FORRESTAL deployed to the Mediterranian twelve times between 1968 and 1986. In March 1973, she conducted rescue operations in the flooded Medjerda River Valley near Tunis. In July 1975 FORRESTAL's designation was changed to CV-59, and on July 4, 1976 FORRESTAL was host ship for the International Naval Review in New York City. From FORRESTAL's flight deck President Gerald Ford rang in the nation's Bicentennial and reviewed over 40 "tall ships" from countries throughout the world. FORRESTAL celebrated her silver Anniversary in October 1980. On September 12, 1982, FORRESTAL transited the Suez Canal for the first time in her 28 year history. From January 1983 to May 20, 1985, FORRESTAL underwent a $550 million Service Life Extension Program (SLEP) which was designed to extend her useful life another 15-20 years. In October 1987, FORRESTAL returned from "Ocean Safari '87," a highly successful NATO exercise, operations were conducted above the Arctic Circle and in the fjords of Norway.
FORRESTAL completed her 19th major deployment on October 7,1988 after operating 108 consecutive days underway, making port calls totaling 15 days and operation in three oceans. For her superior operational performance during the deployment she received the Meritorious Unit Citation. After a brief stand down period and local operations, FORRESTAL participated in New York City's FLEET WEEK in May 1989, and then commenced preperations for her next deployment. FORRESTAL got underway for her 20th major deployment on November 7, 1989 after having completed repairs caused by a fire a month earlier. During the deployment FORRESTAL was visited by President George Bush during his historic Malta Summit with Soviet Premier Mikhal Gorbachev. FORRESTAL returned to her homeport of Mayport, Florida, on April 12, 1990.
From August 1990 through March 1991, FORRESTAL constantly maintained a high state of readiness in anticipation of deployment in support of Operations Desert Shield and Desert Storm. The call never came. FORRESTAL commenced her 21st and final operational deployment on May 30, 1991. During this period she provided air power presence and airborne intelligence support (the airwing flew over 900 sorties over Iraq) to the Combined Joint Task Forces of Operation Provide Comfort enforcing the northern "no-fly zone" in Iraq. During this last deployment FORRESTAL served in a number of new and innovative battle group and carrier roles. She completed this deployment on December 23, 1991. After returning from her final operational deployment FORRESTAL changed homeports from Mayport to Pensacola on February 5, 1992. She was redesignated as AVT 59 (training carrier) , relieving USS LEXINGTON (AVT-16) which was decomissioned after 49 years of service. FORRESTAL served for six months training new naval aviators and providing a platform for carrier qualifications of active duty carrier air wings. During the Summer FORRESTAL and her crew called on the fine citizens of the city of New Orleans as her final liberty port. FORRESTAL was opened up for tours while the crew enjoyed the many flavors of the crescent city. In the late Summer FORRESTAL reported to the Philadelphia Naval Shipyard, Pa., for her final refit as a training carrier. Half way through this $500 million overhaul it was decided the nation no longer needed a dedicated training carrier and she was retired due to budget cuts.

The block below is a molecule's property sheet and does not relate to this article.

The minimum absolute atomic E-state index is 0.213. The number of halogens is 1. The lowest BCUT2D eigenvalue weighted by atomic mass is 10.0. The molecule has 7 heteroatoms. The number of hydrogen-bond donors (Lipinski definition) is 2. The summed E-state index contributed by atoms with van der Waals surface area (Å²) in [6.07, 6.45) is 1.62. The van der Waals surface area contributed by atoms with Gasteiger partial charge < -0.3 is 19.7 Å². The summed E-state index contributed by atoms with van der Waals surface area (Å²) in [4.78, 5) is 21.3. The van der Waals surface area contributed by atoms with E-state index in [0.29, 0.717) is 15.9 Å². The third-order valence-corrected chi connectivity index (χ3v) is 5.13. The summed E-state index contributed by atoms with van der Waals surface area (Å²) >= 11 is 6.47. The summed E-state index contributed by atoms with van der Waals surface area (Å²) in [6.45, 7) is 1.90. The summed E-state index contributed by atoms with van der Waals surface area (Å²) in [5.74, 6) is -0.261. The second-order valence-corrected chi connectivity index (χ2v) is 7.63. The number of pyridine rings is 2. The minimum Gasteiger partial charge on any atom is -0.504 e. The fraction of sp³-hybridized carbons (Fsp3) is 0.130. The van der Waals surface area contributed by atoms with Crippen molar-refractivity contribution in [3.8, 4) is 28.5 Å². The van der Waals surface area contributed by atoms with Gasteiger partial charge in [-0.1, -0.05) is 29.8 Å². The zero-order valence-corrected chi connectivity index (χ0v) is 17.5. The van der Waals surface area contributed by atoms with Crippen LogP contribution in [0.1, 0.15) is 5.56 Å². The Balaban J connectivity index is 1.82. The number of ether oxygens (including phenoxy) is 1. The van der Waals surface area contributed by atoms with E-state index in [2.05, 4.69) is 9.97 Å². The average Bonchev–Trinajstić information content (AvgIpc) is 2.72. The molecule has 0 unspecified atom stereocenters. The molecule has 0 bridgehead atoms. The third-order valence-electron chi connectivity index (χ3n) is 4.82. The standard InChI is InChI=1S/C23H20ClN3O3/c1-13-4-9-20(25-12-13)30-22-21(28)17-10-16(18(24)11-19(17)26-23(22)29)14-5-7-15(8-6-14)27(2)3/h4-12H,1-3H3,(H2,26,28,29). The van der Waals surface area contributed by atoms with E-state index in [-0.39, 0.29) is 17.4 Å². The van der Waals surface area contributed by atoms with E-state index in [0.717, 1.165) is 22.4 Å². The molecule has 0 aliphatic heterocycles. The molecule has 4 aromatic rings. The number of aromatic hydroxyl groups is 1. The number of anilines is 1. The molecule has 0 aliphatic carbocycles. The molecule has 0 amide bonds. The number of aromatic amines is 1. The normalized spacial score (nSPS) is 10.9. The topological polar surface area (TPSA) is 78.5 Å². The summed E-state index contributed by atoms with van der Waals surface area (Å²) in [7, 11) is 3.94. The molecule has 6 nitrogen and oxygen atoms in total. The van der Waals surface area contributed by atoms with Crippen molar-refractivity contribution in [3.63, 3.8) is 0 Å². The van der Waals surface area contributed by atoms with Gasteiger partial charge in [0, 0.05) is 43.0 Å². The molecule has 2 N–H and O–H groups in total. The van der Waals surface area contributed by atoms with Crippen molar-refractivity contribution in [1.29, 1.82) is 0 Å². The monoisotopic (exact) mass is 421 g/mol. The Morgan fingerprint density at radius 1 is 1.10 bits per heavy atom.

USS FORRESTAL was decomissioned in Philadelphia on 11 September 1993 (effective 9/30/93) and removed from the navy register. On December 5, 1996 a memorial service was held aboard the ship in hangar bay one to remember those who perished at Pearl Harbor. On July 29, 1997 a memorial service was held on the flight deck to remember the 30th anniversary of the fire in the Gulf of Tonkin that claimed 134 crewmembers, the ceremony included a 21 gun salute and a fly-by (with the missing man maneuver) provided by three F-14 Tomcats from the U.S. Navy. On December 6, 1997 a second ceremony was held on FORRESTAL's flight deck to remember Pearl Harbor. In September 1998 the ship was painted from the waterline up and moved to Rhode Island for storage, that is where she will remain until her fate is determined by the navy.
USS FORRESTAL Image Gallery:
The photos below were taken by Thomas Zera on August 1, 2010, and show the FORRESTAL at the Philadelphia Naval Shipyard, Penn, a few weeks after her arrival from Newport, RI.
|Click here to view more photos.|
The photos below were taken by me on October 26, 2010, and show the FORRESTAL at the Philadelphia Naval Shipyard, Penn.
|Click here to view more photos.|